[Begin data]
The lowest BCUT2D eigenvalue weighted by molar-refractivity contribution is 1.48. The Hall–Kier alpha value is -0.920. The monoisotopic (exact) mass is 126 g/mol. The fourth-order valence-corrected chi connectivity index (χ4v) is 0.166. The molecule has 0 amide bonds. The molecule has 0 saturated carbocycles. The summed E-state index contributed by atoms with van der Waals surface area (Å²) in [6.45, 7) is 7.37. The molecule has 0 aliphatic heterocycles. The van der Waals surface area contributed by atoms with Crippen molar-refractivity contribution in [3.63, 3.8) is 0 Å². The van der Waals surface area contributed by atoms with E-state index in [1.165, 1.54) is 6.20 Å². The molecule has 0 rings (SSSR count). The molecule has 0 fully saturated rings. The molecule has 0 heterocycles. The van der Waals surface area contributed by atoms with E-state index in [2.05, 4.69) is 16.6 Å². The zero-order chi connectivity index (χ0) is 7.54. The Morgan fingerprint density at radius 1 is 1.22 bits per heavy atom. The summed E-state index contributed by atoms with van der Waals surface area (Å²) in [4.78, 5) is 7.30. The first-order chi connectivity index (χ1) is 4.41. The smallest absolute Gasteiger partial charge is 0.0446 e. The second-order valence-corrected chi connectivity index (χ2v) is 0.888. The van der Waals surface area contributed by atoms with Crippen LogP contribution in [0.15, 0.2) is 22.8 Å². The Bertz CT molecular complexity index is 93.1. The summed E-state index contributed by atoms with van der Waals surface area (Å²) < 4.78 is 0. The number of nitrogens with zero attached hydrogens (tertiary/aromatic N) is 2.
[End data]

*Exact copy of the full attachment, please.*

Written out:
The lowest BCUT2D eigenvalue weighted by molar-refractivity contribution is 1.48. The Hall–Kier alpha value is -0.920. The monoisotopic (exact) mass is 126 g/mol. The fourth-order valence-corrected chi connectivity index (χ4v) is 0.166. The molecule has 0 amide bonds. The molecule has 0 saturated carbocycles. The summed E-state index contributed by atoms with van der Waals surface area (Å²) in [6.45, 7) is 7.37. The molecule has 0 aliphatic heterocycles. The van der Waals surface area contributed by atoms with Crippen molar-refractivity contribution in [3.63, 3.8) is 0 Å². The van der Waals surface area contributed by atoms with E-state index in [1.165, 1.54) is 6.20 Å². The molecule has 0 rings (SSSR count). The molecule has 0 fully saturated rings. The molecule has 0 heterocycles. The van der Waals surface area contributed by atoms with E-state index in [2.05, 4.69) is 16.6 Å². The zero-order chi connectivity index (χ0) is 7.54. The Morgan fingerprint density at radius 1 is 1.22 bits per heavy atom. The summed E-state index contributed by atoms with van der Waals surface area (Å²) in [4.78, 5) is 7.30. The first-order chi connectivity index (χ1) is 4.41. The smallest absolute Gasteiger partial charge is 0.0446 e. The second-order valence-corrected chi connectivity index (χ2v) is 0.888. The van der Waals surface area contributed by atoms with Crippen LogP contribution in [0.15, 0.2) is 22.8 Å². The Bertz CT molecular complexity index is 93.1. The summed E-state index contributed by atoms with van der Waals surface area (Å²) < 4.78 is 0. The number of nitrogens with zero attached hydrogens (tertiary/aromatic N) is 2.